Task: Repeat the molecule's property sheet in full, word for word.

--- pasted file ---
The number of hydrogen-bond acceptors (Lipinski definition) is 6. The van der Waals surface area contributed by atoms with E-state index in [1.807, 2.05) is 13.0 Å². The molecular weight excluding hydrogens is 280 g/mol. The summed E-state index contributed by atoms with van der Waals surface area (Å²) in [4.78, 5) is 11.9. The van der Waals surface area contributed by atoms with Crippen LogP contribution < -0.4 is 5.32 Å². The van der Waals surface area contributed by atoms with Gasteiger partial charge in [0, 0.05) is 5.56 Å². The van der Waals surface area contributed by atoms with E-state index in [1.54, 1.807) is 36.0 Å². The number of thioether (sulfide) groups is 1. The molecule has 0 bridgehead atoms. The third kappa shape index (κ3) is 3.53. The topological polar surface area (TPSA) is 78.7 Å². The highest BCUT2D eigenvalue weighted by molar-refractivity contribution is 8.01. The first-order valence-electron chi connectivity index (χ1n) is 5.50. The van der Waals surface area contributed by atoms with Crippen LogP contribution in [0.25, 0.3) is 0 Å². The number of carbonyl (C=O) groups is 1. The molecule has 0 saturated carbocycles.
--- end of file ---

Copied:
The number of hydrogen-bond acceptors (Lipinski definition) is 6. The van der Waals surface area contributed by atoms with E-state index in [1.807, 2.05) is 13.0 Å². The molecular weight excluding hydrogens is 280 g/mol. The summed E-state index contributed by atoms with van der Waals surface area (Å²) in [4.78, 5) is 11.9. The van der Waals surface area contributed by atoms with Crippen LogP contribution < -0.4 is 5.32 Å². The van der Waals surface area contributed by atoms with Gasteiger partial charge in [0, 0.05) is 5.56 Å². The van der Waals surface area contributed by atoms with E-state index in [1.54, 1.807) is 36.0 Å². The number of thioether (sulfide) groups is 1. The molecule has 0 bridgehead atoms. The third kappa shape index (κ3) is 3.53. The topological polar surface area (TPSA) is 78.7 Å². The highest BCUT2D eigenvalue weighted by molar-refractivity contribution is 8.01. The first-order valence-electron chi connectivity index (χ1n) is 5.50. The van der Waals surface area contributed by atoms with Crippen LogP contribution in [0.25, 0.3) is 0 Å². The number of carbonyl (C=O) groups is 1. The molecule has 0 saturated carbocycles.